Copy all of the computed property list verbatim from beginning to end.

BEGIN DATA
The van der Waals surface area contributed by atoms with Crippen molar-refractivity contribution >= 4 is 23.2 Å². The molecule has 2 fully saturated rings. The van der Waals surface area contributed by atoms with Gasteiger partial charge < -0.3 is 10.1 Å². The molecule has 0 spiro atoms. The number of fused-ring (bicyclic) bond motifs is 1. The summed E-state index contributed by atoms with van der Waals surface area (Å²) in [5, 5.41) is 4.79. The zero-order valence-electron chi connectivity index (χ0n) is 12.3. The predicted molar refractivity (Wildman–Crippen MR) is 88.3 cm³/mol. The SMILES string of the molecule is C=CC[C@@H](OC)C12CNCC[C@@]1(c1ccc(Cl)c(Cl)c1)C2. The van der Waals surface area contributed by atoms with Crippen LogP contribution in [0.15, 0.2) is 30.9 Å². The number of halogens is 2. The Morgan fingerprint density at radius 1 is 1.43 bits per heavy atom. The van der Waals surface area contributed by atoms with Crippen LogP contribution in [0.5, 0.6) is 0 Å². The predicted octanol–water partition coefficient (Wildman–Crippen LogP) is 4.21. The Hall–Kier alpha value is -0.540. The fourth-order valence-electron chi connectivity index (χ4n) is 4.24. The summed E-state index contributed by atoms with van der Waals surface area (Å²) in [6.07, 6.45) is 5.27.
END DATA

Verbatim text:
The van der Waals surface area contributed by atoms with Crippen molar-refractivity contribution >= 4 is 23.2 Å². The molecule has 2 fully saturated rings. The van der Waals surface area contributed by atoms with Gasteiger partial charge < -0.3 is 10.1 Å². The molecule has 0 spiro atoms. The number of fused-ring (bicyclic) bond motifs is 1. The summed E-state index contributed by atoms with van der Waals surface area (Å²) in [5, 5.41) is 4.79. The zero-order valence-electron chi connectivity index (χ0n) is 12.3. The predicted molar refractivity (Wildman–Crippen MR) is 88.3 cm³/mol. The SMILES string of the molecule is C=CC[C@@H](OC)C12CNCC[C@@]1(c1ccc(Cl)c(Cl)c1)C2. The van der Waals surface area contributed by atoms with Crippen LogP contribution in [0.15, 0.2) is 30.9 Å². The number of halogens is 2. The Morgan fingerprint density at radius 1 is 1.43 bits per heavy atom. The van der Waals surface area contributed by atoms with Crippen LogP contribution in [0.5, 0.6) is 0 Å². The predicted octanol–water partition coefficient (Wildman–Crippen LogP) is 4.21. The Hall–Kier alpha value is -0.540. The fourth-order valence-electron chi connectivity index (χ4n) is 4.24. The summed E-state index contributed by atoms with van der Waals surface area (Å²) in [6.07, 6.45) is 5.27.